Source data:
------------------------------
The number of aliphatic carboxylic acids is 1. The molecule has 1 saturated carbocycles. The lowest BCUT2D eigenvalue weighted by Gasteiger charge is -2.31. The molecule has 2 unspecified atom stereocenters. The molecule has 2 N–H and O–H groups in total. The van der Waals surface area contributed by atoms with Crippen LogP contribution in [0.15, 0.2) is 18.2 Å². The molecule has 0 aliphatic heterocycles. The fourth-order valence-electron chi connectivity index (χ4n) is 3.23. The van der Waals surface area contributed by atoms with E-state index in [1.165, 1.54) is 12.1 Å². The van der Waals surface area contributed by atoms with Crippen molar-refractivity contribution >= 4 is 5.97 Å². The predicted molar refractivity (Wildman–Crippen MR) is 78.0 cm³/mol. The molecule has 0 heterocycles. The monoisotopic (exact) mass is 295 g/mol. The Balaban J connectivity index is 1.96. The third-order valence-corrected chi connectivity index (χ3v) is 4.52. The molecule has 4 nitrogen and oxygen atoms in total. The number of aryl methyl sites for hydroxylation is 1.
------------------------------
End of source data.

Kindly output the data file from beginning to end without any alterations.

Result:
The number of aliphatic carboxylic acids is 1. The molecule has 1 saturated carbocycles. The lowest BCUT2D eigenvalue weighted by Gasteiger charge is -2.31. The molecule has 2 unspecified atom stereocenters. The molecule has 2 N–H and O–H groups in total. The van der Waals surface area contributed by atoms with Crippen LogP contribution in [0.15, 0.2) is 18.2 Å². The molecule has 0 aliphatic heterocycles. The fourth-order valence-electron chi connectivity index (χ4n) is 3.23. The van der Waals surface area contributed by atoms with E-state index in [1.165, 1.54) is 12.1 Å². The van der Waals surface area contributed by atoms with Crippen molar-refractivity contribution >= 4 is 5.97 Å². The predicted molar refractivity (Wildman–Crippen MR) is 78.0 cm³/mol. The molecule has 0 heterocycles. The monoisotopic (exact) mass is 295 g/mol. The Balaban J connectivity index is 1.96. The third-order valence-corrected chi connectivity index (χ3v) is 4.52. The molecule has 4 nitrogen and oxygen atoms in total. The number of aryl methyl sites for hydroxylation is 1.